UK Twitter users today shared their scorn for skinny-jean-pushing Topman's current T-shirt designs that were quoted as being "offensive to women" and "condoning aggressive behavior".
One top, with a slogan than reads 'Nice New Girlfriend - what breed is she?' and another with a list of blasé excuses to be violent, were removed from online and Topman stores after thousands of easily offended internet users showed their briefly worded anger en masse.
It's a demonstration not just of Twitter's ability to cause a frenzy among bored office workers, but more so of a brand's taking note of a growing public opinion on a social media site. Topman's swift response is proof that via social media is the best place to voice your complaints to brands... as a public opinion is far more damaging than a private one.
It's now evident that a brand's use of social media is most valuable when targeted at existing customers - complimenting offline marketing - as entertaining current fans, and having them shout to their friends, will more likely create new business.
This in mind, they're very conscious of the snowball effect that social networking has online, both in good and bad instances. Topman's nipping in the bud of their T-shirt slogans today is an example of the high street taking negative Twitter reactions very seriously indeed.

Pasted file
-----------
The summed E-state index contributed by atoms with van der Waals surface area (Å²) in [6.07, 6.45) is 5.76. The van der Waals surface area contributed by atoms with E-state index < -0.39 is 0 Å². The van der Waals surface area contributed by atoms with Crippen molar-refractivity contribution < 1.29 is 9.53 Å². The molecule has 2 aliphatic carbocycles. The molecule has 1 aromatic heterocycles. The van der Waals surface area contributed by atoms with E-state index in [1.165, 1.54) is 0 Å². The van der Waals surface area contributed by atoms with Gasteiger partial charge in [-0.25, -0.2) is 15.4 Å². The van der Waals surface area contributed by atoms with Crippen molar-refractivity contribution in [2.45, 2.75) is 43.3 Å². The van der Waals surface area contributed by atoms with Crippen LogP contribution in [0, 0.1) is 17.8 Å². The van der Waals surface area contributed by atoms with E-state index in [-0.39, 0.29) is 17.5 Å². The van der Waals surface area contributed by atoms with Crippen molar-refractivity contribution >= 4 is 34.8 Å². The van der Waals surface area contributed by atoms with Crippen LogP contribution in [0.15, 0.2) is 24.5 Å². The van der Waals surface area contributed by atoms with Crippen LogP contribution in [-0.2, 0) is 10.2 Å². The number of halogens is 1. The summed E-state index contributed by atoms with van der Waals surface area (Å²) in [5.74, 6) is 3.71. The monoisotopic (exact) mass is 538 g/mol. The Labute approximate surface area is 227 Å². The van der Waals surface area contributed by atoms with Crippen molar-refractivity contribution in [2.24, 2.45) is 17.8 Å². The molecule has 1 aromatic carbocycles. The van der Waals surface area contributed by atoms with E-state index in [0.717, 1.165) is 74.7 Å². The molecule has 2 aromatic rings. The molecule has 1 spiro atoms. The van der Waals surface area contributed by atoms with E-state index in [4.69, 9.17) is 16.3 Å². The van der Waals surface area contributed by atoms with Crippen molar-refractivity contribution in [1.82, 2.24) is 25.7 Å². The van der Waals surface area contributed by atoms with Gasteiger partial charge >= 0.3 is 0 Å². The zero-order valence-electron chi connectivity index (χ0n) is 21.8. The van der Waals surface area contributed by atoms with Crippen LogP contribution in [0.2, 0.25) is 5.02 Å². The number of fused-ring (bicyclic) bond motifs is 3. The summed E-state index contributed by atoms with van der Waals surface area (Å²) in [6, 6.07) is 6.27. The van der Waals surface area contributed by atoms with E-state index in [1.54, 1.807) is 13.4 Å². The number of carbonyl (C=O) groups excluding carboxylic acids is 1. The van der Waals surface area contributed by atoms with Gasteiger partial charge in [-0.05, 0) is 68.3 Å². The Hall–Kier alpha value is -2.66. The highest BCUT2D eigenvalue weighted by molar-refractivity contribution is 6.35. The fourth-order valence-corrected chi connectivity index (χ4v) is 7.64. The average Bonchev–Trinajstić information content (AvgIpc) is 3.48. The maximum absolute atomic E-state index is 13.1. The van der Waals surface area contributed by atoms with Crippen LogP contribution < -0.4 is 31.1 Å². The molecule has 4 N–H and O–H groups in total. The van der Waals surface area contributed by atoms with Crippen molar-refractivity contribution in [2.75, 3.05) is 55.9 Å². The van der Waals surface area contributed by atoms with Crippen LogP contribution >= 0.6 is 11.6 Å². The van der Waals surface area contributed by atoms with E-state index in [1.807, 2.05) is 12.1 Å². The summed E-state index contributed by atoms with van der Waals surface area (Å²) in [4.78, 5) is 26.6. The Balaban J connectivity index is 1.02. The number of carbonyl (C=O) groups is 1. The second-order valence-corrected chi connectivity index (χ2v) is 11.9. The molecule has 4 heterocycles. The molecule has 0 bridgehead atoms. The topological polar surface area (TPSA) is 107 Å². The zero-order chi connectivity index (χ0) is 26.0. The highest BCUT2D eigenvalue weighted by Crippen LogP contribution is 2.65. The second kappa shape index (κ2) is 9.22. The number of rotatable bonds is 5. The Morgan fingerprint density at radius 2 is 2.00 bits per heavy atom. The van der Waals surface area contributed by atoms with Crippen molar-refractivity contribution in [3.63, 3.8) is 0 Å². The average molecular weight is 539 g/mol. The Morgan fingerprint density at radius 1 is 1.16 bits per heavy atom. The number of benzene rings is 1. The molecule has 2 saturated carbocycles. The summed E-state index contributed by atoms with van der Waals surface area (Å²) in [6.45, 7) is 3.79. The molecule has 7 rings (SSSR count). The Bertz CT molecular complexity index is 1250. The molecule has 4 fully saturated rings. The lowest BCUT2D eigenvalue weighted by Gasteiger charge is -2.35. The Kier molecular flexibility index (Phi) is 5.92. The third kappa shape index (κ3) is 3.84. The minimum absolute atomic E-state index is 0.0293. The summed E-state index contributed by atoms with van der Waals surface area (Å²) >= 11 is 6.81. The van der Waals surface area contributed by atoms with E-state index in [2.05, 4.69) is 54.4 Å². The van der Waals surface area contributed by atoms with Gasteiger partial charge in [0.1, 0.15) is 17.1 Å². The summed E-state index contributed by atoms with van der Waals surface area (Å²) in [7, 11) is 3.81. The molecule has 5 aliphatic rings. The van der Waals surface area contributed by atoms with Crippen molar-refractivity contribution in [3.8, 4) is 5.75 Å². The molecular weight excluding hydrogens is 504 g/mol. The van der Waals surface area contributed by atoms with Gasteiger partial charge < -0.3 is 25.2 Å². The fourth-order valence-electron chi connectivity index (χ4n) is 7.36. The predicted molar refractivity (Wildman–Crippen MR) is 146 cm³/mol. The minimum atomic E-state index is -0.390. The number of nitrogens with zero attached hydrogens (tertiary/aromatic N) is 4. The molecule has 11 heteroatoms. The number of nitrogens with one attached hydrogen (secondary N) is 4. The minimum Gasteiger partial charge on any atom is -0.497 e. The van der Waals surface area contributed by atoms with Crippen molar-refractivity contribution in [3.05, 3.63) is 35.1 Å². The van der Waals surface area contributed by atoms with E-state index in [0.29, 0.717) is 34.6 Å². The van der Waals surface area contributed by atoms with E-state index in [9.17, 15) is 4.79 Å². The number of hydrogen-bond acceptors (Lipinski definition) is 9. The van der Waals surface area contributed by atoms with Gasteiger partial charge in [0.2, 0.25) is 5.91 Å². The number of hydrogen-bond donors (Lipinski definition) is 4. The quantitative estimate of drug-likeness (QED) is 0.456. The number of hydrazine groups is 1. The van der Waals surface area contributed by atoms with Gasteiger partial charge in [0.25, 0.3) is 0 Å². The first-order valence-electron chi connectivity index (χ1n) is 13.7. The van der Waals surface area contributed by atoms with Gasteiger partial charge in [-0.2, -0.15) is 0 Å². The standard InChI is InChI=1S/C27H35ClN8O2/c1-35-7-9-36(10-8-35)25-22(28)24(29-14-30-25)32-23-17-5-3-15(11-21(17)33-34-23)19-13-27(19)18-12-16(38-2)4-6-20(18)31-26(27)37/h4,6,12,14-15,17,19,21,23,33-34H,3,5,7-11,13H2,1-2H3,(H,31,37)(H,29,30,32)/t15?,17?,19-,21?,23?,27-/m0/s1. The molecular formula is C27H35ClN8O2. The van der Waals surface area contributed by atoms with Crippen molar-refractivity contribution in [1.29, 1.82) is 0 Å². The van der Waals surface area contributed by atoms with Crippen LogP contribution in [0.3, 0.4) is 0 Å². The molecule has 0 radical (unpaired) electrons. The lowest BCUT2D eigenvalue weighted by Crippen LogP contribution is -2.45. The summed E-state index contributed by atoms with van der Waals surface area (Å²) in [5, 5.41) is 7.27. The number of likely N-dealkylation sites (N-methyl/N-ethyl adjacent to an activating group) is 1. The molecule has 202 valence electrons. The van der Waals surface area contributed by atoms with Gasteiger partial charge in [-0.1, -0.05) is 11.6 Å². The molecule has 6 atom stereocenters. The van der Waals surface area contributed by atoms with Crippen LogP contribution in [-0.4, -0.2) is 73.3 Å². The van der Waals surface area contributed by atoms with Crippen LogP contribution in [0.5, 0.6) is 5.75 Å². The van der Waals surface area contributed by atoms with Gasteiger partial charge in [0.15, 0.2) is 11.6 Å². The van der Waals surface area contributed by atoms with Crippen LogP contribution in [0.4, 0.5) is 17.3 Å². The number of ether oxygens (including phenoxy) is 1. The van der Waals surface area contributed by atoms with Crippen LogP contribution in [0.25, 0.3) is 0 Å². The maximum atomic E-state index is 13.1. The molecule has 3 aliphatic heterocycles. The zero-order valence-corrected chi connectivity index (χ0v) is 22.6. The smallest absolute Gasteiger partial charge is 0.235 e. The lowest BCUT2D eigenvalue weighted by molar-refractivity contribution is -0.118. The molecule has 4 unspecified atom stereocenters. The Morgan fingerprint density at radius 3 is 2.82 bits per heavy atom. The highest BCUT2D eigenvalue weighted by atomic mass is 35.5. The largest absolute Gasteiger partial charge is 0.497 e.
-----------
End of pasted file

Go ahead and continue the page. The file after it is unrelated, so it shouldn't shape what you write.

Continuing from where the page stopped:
A few days ago a colleague of mine used Groupon to purchase a tasting menu at a swanky London eatery. After the company wrongly took two withdrawals from his account for the purchase, his attempts to resolve the matter via email and phone were met with automated responses and little much else
However, one strongly worded post to Groupon's Facebook wall and an actual person got in touch to resolve the matter. Sorted within 50 minutes.
So, if you find yourself miffed with somebody, something, or some place, get angry on Facebook and Twitter, as you might just find that's the last place companies want you venting your frustrations.Suggest a correction